Green Mountain Coffee Must Face Investor Suit

     (CN) – The maker of the Keurig single-cup coffee system must face a securities fraud class-action lawsuit, the Second Circuit ruled on Friday.
     Five employee retirement systems acquired stock in Green Mountain Coffee Roasters Inc., which manufactures Keurig coffee makers.
     The plaintiffs are the retirement systems of the Virgin Islands government, Louisiana municipal police employees, Ft. Lauderdale (Fla.) city employees and Mississippi public employees and Sjunde AP-Fonden, a Swiss firm.
     They took Green Mountain to Federal Court in Vermont, alleging that the company misrepresented its inventory, growth prospects and business performance.
     During 2011, Green Mountain’s stock soared from $32.96 in February to $111.62 per share in August.
     The plaintiffs stated that during this time, Green Mountain had represented to them that demand for its coffee makers was so high that it was increasing production without accumulating excess inventory.
     However, the plaintiffs alleged that witnesses within the company had stated that Green Mountain was in fact accumulating excess inventory.
     One said that inventory was piling “up to the rafters” and was being stored in employees’ work spaces. Another said the company was throwing away “pallet after pallet after pallet” of excess K-cup inventory.
     The plaintiffs alleged that during the 2011 stock boom period, Green Mountain’s senior executives sold some of their stock and added $49 million to their personal net worth.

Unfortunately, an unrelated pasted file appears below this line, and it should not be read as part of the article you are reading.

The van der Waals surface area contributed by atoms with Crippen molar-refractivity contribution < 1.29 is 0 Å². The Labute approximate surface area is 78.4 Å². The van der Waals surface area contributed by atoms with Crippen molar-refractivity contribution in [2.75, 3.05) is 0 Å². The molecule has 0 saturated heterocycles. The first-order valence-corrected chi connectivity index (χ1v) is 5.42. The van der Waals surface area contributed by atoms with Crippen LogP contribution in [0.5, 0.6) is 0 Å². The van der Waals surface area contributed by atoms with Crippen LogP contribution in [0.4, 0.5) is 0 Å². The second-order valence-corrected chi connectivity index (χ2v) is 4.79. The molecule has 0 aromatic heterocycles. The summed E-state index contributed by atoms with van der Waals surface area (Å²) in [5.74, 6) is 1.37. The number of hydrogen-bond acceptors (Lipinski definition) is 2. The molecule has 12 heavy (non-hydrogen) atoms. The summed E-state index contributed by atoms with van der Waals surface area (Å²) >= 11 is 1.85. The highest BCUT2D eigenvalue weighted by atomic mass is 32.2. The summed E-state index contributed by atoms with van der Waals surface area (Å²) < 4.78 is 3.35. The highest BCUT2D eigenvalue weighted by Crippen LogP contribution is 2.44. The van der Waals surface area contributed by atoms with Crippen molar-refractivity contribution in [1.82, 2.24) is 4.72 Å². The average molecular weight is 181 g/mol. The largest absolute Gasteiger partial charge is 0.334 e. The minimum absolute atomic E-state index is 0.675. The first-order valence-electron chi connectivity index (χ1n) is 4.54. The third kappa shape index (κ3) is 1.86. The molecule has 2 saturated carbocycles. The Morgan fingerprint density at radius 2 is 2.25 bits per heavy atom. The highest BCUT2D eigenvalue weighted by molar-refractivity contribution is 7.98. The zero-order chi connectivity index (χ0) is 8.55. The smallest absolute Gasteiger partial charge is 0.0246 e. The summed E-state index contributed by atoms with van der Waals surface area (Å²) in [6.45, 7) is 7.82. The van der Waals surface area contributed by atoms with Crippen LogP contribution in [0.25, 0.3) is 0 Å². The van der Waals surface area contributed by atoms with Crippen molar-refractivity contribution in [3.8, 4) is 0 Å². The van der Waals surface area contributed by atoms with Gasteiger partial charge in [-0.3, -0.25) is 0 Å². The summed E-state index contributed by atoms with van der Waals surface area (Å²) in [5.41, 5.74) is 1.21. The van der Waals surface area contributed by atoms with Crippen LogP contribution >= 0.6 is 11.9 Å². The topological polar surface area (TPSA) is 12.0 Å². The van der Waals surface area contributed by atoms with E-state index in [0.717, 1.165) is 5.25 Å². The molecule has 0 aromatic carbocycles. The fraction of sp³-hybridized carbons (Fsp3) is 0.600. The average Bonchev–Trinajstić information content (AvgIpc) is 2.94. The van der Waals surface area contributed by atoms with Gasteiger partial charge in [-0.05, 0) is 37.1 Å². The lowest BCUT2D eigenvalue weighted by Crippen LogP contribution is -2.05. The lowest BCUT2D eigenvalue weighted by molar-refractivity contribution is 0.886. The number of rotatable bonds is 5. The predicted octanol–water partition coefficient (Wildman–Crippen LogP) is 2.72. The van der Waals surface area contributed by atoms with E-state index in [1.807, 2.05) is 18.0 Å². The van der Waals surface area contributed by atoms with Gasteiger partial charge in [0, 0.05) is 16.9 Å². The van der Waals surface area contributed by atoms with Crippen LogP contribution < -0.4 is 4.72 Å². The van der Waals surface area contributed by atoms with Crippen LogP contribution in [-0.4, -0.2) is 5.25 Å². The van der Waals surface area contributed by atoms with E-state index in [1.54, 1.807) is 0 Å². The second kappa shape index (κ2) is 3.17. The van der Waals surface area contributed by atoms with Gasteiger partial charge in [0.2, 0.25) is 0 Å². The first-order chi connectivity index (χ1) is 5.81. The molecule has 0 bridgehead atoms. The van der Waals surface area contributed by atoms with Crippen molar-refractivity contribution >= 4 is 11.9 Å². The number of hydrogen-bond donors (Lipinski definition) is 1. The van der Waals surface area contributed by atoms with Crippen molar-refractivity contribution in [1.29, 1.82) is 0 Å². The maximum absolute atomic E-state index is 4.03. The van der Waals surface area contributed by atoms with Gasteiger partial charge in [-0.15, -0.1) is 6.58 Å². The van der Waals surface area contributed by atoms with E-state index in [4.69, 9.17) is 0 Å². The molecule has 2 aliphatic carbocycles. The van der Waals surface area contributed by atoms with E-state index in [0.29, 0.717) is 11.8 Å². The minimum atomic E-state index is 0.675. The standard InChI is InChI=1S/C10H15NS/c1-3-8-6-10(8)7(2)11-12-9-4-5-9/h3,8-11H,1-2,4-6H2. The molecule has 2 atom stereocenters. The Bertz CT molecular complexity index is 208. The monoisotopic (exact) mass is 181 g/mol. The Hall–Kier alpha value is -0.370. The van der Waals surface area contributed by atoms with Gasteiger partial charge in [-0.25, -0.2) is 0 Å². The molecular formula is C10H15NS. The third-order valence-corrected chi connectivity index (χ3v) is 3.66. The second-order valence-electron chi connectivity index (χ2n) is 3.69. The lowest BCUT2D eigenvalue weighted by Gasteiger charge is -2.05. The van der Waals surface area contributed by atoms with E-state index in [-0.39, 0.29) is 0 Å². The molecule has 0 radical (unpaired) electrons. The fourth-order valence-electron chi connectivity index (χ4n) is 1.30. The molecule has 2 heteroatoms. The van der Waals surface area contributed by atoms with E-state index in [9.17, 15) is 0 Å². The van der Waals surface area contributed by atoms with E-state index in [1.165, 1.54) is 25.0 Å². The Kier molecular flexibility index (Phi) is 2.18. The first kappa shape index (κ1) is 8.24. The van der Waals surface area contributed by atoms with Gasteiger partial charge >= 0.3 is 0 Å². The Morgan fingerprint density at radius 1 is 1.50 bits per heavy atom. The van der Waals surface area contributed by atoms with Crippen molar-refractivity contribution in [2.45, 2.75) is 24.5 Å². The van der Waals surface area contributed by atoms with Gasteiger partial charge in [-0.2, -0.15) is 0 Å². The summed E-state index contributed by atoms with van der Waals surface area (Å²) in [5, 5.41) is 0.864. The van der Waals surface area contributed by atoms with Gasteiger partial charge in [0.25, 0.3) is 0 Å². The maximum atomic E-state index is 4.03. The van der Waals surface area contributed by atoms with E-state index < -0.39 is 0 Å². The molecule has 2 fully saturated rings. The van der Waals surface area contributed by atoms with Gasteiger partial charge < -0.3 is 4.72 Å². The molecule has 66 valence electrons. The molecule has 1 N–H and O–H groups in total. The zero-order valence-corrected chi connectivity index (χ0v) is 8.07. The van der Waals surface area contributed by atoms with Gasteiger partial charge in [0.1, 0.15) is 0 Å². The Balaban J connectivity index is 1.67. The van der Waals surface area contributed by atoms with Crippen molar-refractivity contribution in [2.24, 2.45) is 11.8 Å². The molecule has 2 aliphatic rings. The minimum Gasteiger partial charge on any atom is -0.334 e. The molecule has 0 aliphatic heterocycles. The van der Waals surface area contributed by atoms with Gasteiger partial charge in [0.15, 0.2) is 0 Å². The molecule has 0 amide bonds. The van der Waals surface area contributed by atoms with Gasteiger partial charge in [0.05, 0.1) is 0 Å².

In the fall of 2011, investor David Einhorn reported that Green Mountain had engaged in “a variety of shenanigans that appear designed to mislead auditors and to inflate financial results.”
     Einhorn confirmed the report of one of the plaintiffs’ witnesses that the company had inventories half a million Keurig machines in the second quarter of 2011 that were never shipped.
     After the report was published in the Wall Street Journal, the company’s stock dropped to $69.80 per share.
     The district court granted Green Mountain’s motion to dismiss the plaintiffs’ case for failure to allege a misleading statement or omission of material fact, along with failure to plead a compelling inference of scienter.
     However, the Second Circuit overturned the ruling and allowed the plaintiffs to continue their case. U.S. Circuit Judge Chin stated that the plaintiffs “adequately pled” its allegations of false statements.
     “The complaint alleges (1) specific misleading statements by defendants about the status of Green Mountain’s inventory during the class period, the identity of the speakers, and where and when the statements were made, and (2) explains why these statements were fraudulent,” he wrote.
     Chin added that the plaintiffs also successfully pleaded scienter and can move forward with their class action.
     “Plaintiffs plead strong circumstantial evidence of Green Mountain’s intent to deceive or defraud plaintiffs by detailing both (1) Defendants’ efforts to deceive auditors and investors and conceal the true facts about Green Mountain’s excess inventory, and (2) Defendants’ significant personal gain from these efforts,” he wrote.

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